25 September 2015

The Duff by Kody Keplinger

Hey everyone,

Today I’m reviewing an audiobook, it feels like ages since I’ve listened to a book, so my holiday in Spain felt like the perfect time to start The Duff. Now Ill be honest I mainly brought this book because I wanted to watch the movie, that and I had a bunch of credits left on Audible.

The book:

Seventeen-year-old Bianca Piper may not be the prettiest girl in her high school, but she has a loyal group of friends, a biting wit, and a spot-on BS detector. She's also way too smart to fall for the charms of man-slut and slimy school hottie Wesley Rush, who calls Bianca the Duff—the designated ugly fat friend—of her crew.

But things aren't so great at home and Bianca, desperate for a distraction, ends up kissing Wesley. Worse, she likes it. Eager for escape, Bianca throws herself into a closeted enemies-with-benefits relationship with him.

Until it all goes horribly awry. It turns out Wesley isn't such a bad listener, and his life is pretty screwed up, too. Suddenly Bianca realizes with absolute horror that she's falling for the guy she thought she hated more than anyone. 

My thoughts:

I found The Duff an interesting if at times irritating read. The reason for this conflict was mainly down to the main character, Bianca Piper. In many ways I loved her independence, her loyalty to her friends and family and her honesty. She wasnafraid to be different than those around her, to form her own opinion rather than trusting the word of others.

“I shook my head. "Don’t bother making excuses," I said. "Don’t waste your time because, the fact is, I am the Duff. But so is everyone else in the world. We’re all fucking Duffs.

Unfortunately at times being inside her head was also an incredibly painful process. The amount of thinking and over-analysing meant I became disinterested in certain parts, particularly as there was a lot of repetition in her thought process. I know this is meant to show Biancas internal struggle over her feeling for Wesley, being the Duff, her relationship with her friends and so forth, but I would argue it could have been done in a more engaging way.

“No matter where you go or what you do to distract yourself, reality catches up with you eventually.”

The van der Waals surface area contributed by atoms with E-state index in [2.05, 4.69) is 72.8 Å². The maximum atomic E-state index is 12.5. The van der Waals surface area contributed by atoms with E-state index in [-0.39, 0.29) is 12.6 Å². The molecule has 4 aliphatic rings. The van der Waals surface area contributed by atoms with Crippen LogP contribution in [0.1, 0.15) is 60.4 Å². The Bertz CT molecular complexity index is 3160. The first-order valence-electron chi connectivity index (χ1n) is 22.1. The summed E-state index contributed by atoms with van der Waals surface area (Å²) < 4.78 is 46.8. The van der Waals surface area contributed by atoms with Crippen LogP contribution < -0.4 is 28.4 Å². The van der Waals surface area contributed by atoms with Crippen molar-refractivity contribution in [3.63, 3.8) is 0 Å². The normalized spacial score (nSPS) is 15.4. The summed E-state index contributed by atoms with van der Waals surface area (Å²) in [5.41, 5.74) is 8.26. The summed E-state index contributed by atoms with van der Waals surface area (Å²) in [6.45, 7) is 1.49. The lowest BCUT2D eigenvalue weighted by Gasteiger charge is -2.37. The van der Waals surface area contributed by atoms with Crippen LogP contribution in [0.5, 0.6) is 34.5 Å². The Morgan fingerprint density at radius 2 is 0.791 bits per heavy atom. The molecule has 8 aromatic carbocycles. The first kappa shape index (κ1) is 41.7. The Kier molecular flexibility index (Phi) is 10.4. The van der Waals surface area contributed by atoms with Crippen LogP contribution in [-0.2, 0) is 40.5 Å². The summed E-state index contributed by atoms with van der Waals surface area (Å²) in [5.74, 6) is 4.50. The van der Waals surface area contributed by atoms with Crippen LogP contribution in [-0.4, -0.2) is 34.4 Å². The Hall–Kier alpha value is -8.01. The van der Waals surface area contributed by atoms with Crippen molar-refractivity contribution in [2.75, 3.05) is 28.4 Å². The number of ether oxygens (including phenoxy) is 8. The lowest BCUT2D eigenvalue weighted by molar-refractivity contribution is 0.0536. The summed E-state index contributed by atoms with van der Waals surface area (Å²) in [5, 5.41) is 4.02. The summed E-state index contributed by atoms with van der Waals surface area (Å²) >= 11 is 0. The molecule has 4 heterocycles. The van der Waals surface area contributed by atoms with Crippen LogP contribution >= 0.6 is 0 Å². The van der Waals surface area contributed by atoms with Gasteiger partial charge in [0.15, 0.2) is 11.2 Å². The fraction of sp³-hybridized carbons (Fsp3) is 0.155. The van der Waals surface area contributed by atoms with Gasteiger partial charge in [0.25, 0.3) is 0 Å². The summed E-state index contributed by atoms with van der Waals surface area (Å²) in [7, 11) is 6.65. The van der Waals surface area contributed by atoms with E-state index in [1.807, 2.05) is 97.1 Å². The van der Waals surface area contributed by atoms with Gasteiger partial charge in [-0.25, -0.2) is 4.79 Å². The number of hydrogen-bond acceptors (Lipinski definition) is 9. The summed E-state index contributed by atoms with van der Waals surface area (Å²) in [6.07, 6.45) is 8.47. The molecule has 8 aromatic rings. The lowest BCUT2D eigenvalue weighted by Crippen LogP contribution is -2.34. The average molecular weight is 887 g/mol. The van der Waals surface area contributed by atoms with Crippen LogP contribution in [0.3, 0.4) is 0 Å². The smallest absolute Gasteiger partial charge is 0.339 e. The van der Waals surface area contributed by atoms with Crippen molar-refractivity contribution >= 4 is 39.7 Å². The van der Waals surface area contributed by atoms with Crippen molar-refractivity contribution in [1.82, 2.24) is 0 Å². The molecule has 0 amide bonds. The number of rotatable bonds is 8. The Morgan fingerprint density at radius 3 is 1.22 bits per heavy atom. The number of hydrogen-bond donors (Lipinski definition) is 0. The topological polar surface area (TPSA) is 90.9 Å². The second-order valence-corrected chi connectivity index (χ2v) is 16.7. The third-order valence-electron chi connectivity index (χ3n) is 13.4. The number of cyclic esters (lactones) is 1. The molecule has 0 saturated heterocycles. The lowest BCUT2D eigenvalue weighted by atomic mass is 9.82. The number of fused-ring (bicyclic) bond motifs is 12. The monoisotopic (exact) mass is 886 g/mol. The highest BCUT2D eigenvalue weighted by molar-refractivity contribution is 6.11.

Wesley was another character that I really liked. Once you looked past his play-boy persona he was caring, thoughtful, funny and kind of wonderful. Like Bianca he refused to apologise for who he was, he was protective of those he loved and valued honesty both all things. Although on the surface Bianca and Wesley have nothing in common, deep down they were remarkably similar.

“Your sense of humor needs some work, then,' Wesley suggested. 'Most girls find my jokes charming.'

'Those girls must have IQs low enough to trip over.” 

Yet for me to have truly loved The Duff I needed more depth from the novel as a whole. Certain major issues felt brushed over and ignored, perhaps because Bianca was unwilling to face these issues. Also for a feminist she was fairly happy to judge all the women around her based on their attractiveness to and for men. Just saying it would have been nice if some off the secondary characters her age had been defined by someone other than the boys they were attracted to or dating.

No other girl can keep me on my toes the way you can. No one else makes me WANT to embarrass myself by writing sappy letters like this one.

Only you.” 
Overall this was a solid three star read for me. I can understand why this is such a popular book because the relationship between Bianca and Wesley was wonderful. It had some great dialogue between Wesley and Bianca, but the writing style and some of Bianca’s thought processes let it down for me.

My rating:
Happy reading everyone and see you next time!